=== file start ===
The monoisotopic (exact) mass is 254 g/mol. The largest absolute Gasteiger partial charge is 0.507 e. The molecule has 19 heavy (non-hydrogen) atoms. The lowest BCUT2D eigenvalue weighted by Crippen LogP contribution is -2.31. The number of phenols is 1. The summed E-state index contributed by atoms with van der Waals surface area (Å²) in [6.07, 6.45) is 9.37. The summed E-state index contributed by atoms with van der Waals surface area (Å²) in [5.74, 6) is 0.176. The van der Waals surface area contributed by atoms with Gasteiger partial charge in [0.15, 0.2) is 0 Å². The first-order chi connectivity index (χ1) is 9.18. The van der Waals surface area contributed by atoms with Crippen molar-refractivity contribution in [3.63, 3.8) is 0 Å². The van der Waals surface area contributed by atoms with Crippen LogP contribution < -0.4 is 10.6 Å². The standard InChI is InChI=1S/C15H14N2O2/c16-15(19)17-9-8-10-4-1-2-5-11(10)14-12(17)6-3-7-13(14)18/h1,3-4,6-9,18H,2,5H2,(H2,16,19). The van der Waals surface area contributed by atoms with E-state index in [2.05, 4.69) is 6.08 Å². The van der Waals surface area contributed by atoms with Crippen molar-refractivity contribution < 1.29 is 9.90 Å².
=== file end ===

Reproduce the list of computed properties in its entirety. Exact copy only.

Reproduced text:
The monoisotopic (exact) mass is 254 g/mol. The largest absolute Gasteiger partial charge is 0.507 e. The molecule has 19 heavy (non-hydrogen) atoms. The lowest BCUT2D eigenvalue weighted by Crippen LogP contribution is -2.31. The number of phenols is 1. The summed E-state index contributed by atoms with van der Waals surface area (Å²) in [6.07, 6.45) is 9.37. The summed E-state index contributed by atoms with van der Waals surface area (Å²) in [5.74, 6) is 0.176. The van der Waals surface area contributed by atoms with Gasteiger partial charge in [0.15, 0.2) is 0 Å². The first-order chi connectivity index (χ1) is 9.18. The van der Waals surface area contributed by atoms with Crippen molar-refractivity contribution in [3.63, 3.8) is 0 Å². The van der Waals surface area contributed by atoms with Crippen LogP contribution < -0.4 is 10.6 Å². The standard InChI is InChI=1S/C15H14N2O2/c16-15(19)17-9-8-10-4-1-2-5-11(10)14-12(17)6-3-7-13(14)18/h1,3-4,6-9,18H,2,5H2,(H2,16,19). The van der Waals surface area contributed by atoms with E-state index in [2.05, 4.69) is 6.08 Å². The van der Waals surface area contributed by atoms with Crippen molar-refractivity contribution < 1.29 is 9.90 Å².